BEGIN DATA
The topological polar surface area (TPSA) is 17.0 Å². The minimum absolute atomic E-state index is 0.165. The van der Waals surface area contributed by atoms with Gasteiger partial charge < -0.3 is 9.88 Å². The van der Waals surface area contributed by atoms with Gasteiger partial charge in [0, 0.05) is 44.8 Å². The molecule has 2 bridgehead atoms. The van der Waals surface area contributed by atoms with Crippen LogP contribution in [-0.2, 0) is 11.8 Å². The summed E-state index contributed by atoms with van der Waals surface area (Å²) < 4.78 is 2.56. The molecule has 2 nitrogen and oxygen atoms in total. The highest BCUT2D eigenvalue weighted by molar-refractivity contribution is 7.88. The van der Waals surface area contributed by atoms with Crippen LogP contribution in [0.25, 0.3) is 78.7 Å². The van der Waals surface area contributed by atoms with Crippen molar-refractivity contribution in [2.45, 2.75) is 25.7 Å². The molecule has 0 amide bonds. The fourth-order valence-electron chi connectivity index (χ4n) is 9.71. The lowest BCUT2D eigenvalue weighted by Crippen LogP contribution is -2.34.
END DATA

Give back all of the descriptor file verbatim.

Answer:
The topological polar surface area (TPSA) is 17.0 Å². The minimum absolute atomic E-state index is 0.165. The van der Waals surface area contributed by atoms with Gasteiger partial charge < -0.3 is 9.88 Å². The van der Waals surface area contributed by atoms with Gasteiger partial charge in [0, 0.05) is 44.8 Å². The molecule has 2 bridgehead atoms. The van der Waals surface area contributed by atoms with Crippen LogP contribution in [-0.2, 0) is 11.8 Å². The summed E-state index contributed by atoms with van der Waals surface area (Å²) < 4.78 is 2.56. The molecule has 2 nitrogen and oxygen atoms in total. The highest BCUT2D eigenvalue weighted by molar-refractivity contribution is 7.88. The van der Waals surface area contributed by atoms with Crippen LogP contribution in [0.25, 0.3) is 78.7 Å². The van der Waals surface area contributed by atoms with Crippen molar-refractivity contribution in [2.45, 2.75) is 25.7 Å². The molecule has 0 amide bonds. The fourth-order valence-electron chi connectivity index (χ4n) is 9.71. The lowest BCUT2D eigenvalue weighted by Crippen LogP contribution is -2.34.